Shelton condo plan could be headed for zoning rejection

Photo of Brian Gioiele
Exterior of Shelton City Hall, in Shelton, Conn. Jan. 11, 2021.

Exterior of Shelton City Hall, in Shelton, Conn. Jan. 11, 2021.

Ned Gerard / Hearst Connecticut Media

SHELTON — A condominium project proposed on Ivy Brook Lane appears dead in the water.

Gold Coast, LLC, has applied for a Planned Development District for undeveloped land at 7 Ivy Brook Lane, which sits on the corner of Ivy Brook Road and Mountain View Drive. The site also sits next to the Ivy Brook Medical Center.

The Planning and Zoning Commission, after closing a public hearing on the application Tuesday, voted unanimously to ask zoning staff to prepare a resolution denying the plan, which would have called for 57 condominiums and 146 parking spaces in what is an area zoned for light industrial.

A final vote will be done at a future Planning and Zoning Commission meeting.

“I don’t see how having this site as a residential use is a benefit to the city,” said Commission Chair Virginia Harger. “The area is non-residential in nature. I feel using this site as residential is inappropriate. It is better as light industrial.”

The developers had redesigned the plans since the February public hearing. The changes called for cutting the number of total units from 63 to 57, but the redesign allowed them to increase the number of townhouses from eight to 16.

The main 43,214-square-foot building at the center of the property would have had 19 one-bedroom units and 22 two-bedroom units, but one floor was able to be removed from the structure to reduce the overall height.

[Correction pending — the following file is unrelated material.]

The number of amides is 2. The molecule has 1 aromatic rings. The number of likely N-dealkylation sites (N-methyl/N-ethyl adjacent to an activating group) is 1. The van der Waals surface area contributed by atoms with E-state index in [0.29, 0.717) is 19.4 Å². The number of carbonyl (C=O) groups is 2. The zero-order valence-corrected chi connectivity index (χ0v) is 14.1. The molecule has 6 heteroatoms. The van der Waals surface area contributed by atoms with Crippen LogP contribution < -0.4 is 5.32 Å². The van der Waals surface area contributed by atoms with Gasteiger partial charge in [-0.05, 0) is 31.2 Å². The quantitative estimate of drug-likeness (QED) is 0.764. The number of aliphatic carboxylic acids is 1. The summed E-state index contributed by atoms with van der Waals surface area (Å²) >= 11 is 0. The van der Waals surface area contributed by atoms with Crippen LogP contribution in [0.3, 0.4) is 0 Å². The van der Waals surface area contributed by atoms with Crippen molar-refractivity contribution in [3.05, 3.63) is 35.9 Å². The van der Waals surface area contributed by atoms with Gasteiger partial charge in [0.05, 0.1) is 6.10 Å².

Parking was also increased, from 136 to 146 spaces, or 2.5 spaces per unit, as part of the redesigned plans.

But commissioners and several neighboring residents — some who spoke at Wednesday’s hearing — were unified in their stance on the development being too dense for the location, with what many felt was inadequate parking.

“I have not been interested in this project from the get-go,” said commissioner Jimmy Tickey. “It’s much too dense, with not enough parking, and I believe it should be kept industrial and not zoned residential.

“After the pandemic, there is a renewed interest in businesses coming to Connecticut, particularly industrial businesses,” Tickey added, “We should focus on where the market demands, and not create another residential zone.”

Commissioner Charles Kelly said while the project looks appealing, “it just does not fit the area.”

According to the application, filed by the developer’s attorney Dominick Thomas, the site has been marketed for light industrial for some 20 years, but with no real interest due to its size and topography.

“The Planned Development District is compatible with the current and future character of the City of Shelton in that it will permit the parcel to be utilized for moderate high density residential use in the midst of light industrial and corporate uses,” the application states.

Commissioner Ruth Parkins agreed that the project is too dense for the site and again voiced fears — and residents of the nearby Shelton Four Winds condominiums concurred — that this site could turn from condominiums to apartments.

“I feel this is an apartment building disguised as condos,” Parkins stated at the February public hearing.

brian.gioiele@hearstmediact.com